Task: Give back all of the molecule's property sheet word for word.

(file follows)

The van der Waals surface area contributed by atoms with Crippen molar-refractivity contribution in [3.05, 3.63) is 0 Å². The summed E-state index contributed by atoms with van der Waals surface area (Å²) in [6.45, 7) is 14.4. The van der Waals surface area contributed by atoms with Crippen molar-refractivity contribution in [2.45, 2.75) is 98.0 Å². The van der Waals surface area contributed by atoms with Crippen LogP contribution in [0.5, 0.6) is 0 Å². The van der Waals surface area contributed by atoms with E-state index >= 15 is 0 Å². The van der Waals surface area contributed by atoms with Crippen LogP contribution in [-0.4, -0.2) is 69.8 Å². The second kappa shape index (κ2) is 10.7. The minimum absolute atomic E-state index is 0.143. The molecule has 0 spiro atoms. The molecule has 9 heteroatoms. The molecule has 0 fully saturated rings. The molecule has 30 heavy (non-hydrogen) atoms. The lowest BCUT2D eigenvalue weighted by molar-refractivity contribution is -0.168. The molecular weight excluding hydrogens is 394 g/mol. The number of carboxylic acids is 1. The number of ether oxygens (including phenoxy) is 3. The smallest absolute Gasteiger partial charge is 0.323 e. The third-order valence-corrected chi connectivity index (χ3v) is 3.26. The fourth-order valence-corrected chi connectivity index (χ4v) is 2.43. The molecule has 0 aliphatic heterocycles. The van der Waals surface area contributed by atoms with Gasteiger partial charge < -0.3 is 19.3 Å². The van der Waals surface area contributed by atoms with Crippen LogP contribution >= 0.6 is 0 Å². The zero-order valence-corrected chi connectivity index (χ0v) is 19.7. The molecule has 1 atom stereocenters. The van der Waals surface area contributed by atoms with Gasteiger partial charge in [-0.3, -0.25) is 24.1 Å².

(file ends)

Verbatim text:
The van der Waals surface area contributed by atoms with Crippen molar-refractivity contribution in [3.05, 3.63) is 0 Å². The summed E-state index contributed by atoms with van der Waals surface area (Å²) in [6.45, 7) is 14.4. The van der Waals surface area contributed by atoms with Crippen molar-refractivity contribution in [2.45, 2.75) is 98.0 Å². The van der Waals surface area contributed by atoms with Crippen LogP contribution in [0.5, 0.6) is 0 Å². The van der Waals surface area contributed by atoms with E-state index >= 15 is 0 Å². The van der Waals surface area contributed by atoms with Crippen LogP contribution in [-0.4, -0.2) is 69.8 Å². The second kappa shape index (κ2) is 10.7. The minimum absolute atomic E-state index is 0.143. The molecule has 0 spiro atoms. The molecule has 9 heteroatoms. The molecule has 0 fully saturated rings. The molecule has 30 heavy (non-hydrogen) atoms. The lowest BCUT2D eigenvalue weighted by molar-refractivity contribution is -0.168. The molecular weight excluding hydrogens is 394 g/mol. The number of carboxylic acids is 1. The number of ether oxygens (including phenoxy) is 3. The smallest absolute Gasteiger partial charge is 0.323 e. The third-order valence-corrected chi connectivity index (χ3v) is 3.26. The fourth-order valence-corrected chi connectivity index (χ4v) is 2.43. The molecule has 0 aliphatic heterocycles. The van der Waals surface area contributed by atoms with Gasteiger partial charge < -0.3 is 19.3 Å². The van der Waals surface area contributed by atoms with Crippen LogP contribution >= 0.6 is 0 Å². The zero-order valence-corrected chi connectivity index (χ0v) is 19.7. The molecule has 1 atom stereocenters. The van der Waals surface area contributed by atoms with Gasteiger partial charge in [-0.3, -0.25) is 24.1 Å².